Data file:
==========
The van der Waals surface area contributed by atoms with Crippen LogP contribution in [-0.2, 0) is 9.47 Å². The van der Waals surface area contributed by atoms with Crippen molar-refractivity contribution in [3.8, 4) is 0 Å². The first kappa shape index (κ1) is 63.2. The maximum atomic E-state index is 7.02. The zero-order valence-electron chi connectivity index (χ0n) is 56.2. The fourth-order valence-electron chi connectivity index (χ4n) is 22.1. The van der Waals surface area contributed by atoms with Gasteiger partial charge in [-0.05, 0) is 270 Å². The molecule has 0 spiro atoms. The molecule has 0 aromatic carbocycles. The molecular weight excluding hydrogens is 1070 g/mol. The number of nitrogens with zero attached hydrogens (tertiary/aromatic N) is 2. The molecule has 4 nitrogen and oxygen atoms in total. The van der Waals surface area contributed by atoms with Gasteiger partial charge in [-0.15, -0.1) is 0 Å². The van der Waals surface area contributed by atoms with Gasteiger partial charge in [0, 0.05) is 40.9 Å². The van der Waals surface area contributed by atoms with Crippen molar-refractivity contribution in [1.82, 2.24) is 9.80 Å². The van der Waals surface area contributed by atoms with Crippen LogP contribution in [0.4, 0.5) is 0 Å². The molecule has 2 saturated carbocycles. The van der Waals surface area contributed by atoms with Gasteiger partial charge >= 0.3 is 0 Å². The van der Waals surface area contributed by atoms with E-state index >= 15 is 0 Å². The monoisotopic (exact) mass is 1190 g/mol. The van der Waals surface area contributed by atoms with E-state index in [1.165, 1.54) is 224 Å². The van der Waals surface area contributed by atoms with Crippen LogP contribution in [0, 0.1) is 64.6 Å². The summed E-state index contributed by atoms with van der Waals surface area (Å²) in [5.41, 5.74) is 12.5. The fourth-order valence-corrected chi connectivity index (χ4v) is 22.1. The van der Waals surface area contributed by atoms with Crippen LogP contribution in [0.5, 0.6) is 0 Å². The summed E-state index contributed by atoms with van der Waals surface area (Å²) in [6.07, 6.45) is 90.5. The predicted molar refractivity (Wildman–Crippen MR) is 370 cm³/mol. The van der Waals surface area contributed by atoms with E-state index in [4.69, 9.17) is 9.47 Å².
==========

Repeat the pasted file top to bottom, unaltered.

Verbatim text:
The van der Waals surface area contributed by atoms with Crippen LogP contribution in [-0.2, 0) is 9.47 Å². The van der Waals surface area contributed by atoms with Crippen molar-refractivity contribution in [3.8, 4) is 0 Å². The first kappa shape index (κ1) is 63.2. The maximum atomic E-state index is 7.02. The zero-order valence-electron chi connectivity index (χ0n) is 56.2. The fourth-order valence-electron chi connectivity index (χ4n) is 22.1. The van der Waals surface area contributed by atoms with Gasteiger partial charge in [-0.05, 0) is 270 Å². The molecule has 0 spiro atoms. The molecule has 0 aromatic carbocycles. The molecular weight excluding hydrogens is 1070 g/mol. The number of nitrogens with zero attached hydrogens (tertiary/aromatic N) is 2. The molecule has 4 nitrogen and oxygen atoms in total. The van der Waals surface area contributed by atoms with Gasteiger partial charge in [-0.15, -0.1) is 0 Å². The van der Waals surface area contributed by atoms with Gasteiger partial charge in [0, 0.05) is 40.9 Å². The van der Waals surface area contributed by atoms with Crippen molar-refractivity contribution in [1.82, 2.24) is 9.80 Å². The van der Waals surface area contributed by atoms with Crippen LogP contribution in [0.4, 0.5) is 0 Å². The molecule has 2 saturated carbocycles. The van der Waals surface area contributed by atoms with Gasteiger partial charge >= 0.3 is 0 Å². The van der Waals surface area contributed by atoms with E-state index >= 15 is 0 Å². The monoisotopic (exact) mass is 1190 g/mol. The van der Waals surface area contributed by atoms with E-state index in [1.165, 1.54) is 224 Å². The van der Waals surface area contributed by atoms with Crippen LogP contribution in [0, 0.1) is 64.6 Å². The summed E-state index contributed by atoms with van der Waals surface area (Å²) in [5.41, 5.74) is 12.5. The fourth-order valence-corrected chi connectivity index (χ4v) is 22.1. The van der Waals surface area contributed by atoms with Crippen LogP contribution in [0.5, 0.6) is 0 Å². The summed E-state index contributed by atoms with van der Waals surface area (Å²) in [6.07, 6.45) is 90.5. The predicted molar refractivity (Wildman–Crippen MR) is 370 cm³/mol. The van der Waals surface area contributed by atoms with E-state index in [4.69, 9.17) is 9.47 Å².